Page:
3. Form partnerships to push for policies that put most vulnerable at heart of UHC
It is important that funding partners align and not allow silos to hamper progress. CSOs can not only shape governmental policies and ensure that these policies address the multifaceted barriers to care that exist throughout the world, but also work to ensure patients’ and providers’ lived experiences inform the implementation of these policies. When we, as members of civil society, are involved in UHC planning and implementation meetings, we must bring in those who have worked and lived along the last mile of health — literally where possible, and through data, case studies, and stories when not.
We must raise the narratives and voices of underrepresented and vulnerable populations — including women and children, refugees, and the most economically disadvantaged, who must be prioritized first within national health plans for universal health coverage. Civil society must advocate for their inclusion in health planning at the local and national level. September’s High-level Meeting on UHC will bring governments and stakeholders together in commitment for universal health coverage, and CSOs can facilitate citizen-led efforts to hold governments accountable for the investments they make for health.
As civil society unites to call upon governments to make substantial commitments to funding and supporting UHC, we must also call upon ourselves as civil society to invest our joint resources, knowledge, and experience in ways that support health for all. We must be responsible, strategic partners and always recall that we are investing not only in the boats, but in the tide that will lift us all.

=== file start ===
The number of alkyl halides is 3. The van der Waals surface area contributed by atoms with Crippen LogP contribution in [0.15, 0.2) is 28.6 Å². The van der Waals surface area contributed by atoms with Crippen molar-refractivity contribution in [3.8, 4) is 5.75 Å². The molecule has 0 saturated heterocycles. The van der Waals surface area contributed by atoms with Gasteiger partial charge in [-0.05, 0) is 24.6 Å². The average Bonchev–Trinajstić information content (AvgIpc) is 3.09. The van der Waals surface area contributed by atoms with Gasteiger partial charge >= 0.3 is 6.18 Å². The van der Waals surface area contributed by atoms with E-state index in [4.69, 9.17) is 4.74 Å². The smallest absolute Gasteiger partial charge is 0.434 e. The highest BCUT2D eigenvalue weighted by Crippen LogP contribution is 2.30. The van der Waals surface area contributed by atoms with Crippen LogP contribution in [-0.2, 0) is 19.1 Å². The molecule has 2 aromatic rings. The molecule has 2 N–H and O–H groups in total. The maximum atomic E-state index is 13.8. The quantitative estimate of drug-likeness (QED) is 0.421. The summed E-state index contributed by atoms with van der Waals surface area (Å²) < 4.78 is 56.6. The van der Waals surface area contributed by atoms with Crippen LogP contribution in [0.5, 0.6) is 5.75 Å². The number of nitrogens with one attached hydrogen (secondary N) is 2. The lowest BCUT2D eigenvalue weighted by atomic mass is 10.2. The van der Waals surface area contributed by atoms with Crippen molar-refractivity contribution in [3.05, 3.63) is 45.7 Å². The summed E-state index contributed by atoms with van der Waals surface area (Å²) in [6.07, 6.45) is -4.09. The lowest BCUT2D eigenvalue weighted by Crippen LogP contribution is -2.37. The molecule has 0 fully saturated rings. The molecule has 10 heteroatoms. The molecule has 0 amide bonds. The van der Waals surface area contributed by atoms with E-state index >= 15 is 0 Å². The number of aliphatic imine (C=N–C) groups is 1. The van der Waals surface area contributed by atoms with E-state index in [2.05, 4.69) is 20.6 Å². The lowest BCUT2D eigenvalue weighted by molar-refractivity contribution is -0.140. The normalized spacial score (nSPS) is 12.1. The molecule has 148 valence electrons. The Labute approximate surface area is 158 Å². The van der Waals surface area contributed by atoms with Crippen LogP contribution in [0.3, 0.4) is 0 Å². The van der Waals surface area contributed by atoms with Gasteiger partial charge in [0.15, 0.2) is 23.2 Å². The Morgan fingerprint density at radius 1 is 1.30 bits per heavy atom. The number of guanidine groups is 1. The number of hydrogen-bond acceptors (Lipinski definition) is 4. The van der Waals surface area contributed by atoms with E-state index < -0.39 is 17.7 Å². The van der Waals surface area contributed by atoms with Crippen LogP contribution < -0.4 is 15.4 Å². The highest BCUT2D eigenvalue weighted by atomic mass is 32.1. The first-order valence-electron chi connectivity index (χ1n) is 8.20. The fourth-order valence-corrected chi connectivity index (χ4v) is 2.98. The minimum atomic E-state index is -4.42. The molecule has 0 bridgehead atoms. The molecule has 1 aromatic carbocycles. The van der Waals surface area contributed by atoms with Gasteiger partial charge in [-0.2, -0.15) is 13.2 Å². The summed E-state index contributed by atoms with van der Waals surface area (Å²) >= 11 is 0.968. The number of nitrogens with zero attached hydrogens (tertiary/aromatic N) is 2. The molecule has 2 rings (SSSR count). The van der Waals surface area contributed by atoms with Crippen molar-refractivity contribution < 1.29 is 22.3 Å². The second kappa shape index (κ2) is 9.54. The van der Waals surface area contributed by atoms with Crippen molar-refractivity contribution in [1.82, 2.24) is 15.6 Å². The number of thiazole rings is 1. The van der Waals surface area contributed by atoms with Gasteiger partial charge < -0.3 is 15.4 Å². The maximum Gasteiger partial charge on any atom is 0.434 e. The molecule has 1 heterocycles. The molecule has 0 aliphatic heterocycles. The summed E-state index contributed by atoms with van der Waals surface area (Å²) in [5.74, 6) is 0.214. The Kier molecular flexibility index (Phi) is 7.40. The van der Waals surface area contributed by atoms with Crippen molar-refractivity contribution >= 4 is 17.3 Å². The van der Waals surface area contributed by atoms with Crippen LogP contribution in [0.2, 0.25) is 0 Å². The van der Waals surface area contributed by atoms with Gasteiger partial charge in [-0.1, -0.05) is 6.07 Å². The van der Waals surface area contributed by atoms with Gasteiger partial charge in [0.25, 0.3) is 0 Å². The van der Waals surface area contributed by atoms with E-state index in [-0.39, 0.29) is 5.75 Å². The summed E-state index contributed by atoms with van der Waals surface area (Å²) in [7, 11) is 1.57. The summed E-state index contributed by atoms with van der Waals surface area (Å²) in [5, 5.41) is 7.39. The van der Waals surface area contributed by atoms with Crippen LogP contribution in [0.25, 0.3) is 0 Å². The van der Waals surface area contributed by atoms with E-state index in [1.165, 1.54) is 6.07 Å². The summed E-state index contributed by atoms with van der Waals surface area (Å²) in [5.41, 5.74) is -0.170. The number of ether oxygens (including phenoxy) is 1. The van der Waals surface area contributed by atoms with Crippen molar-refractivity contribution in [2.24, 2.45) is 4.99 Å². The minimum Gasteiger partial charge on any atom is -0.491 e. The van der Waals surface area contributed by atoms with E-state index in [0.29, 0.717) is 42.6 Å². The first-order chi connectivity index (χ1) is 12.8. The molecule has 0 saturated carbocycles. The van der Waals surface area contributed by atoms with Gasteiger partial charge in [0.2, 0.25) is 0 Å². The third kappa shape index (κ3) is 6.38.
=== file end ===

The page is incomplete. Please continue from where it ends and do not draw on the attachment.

For a closer look at the innovative solutions designed to push for progress on universal health coverage around the globe, visit the Healthy Access series.
About the authors
Githinji Gitahi A passionate advocate for a pro-poor universal health coverage, Githinji Gitahi joined Amref Health Africa as the group chief executive officer in June 2015. Amref Health Africa, founded in 1957, is the largest African-led international organization on the continent and reaches more than 9 million people each year through 150 health-focused projects across 35 countries. Gitahi is also co-chair of the UHC2030 Steering Committee, a global World Bank and World Health Organization initiative for universal health coverage.
Susannah Schaefer Susannah Schaefer is executive vice chair and CEO of Smile Train, an international organization focused on providing free cleft lip and/or palate surgery and comprehensive cleft care to children in the developing world. Susannah joined Smile Train in February 2013, after serving as a member of the organization’s board for over 10 years. In her role as CEO, she leads Smile Train’s vision to expand access to healthcare and increase local capacity in countries in which Smile Train helps children.
This article was first published by Devex HERE.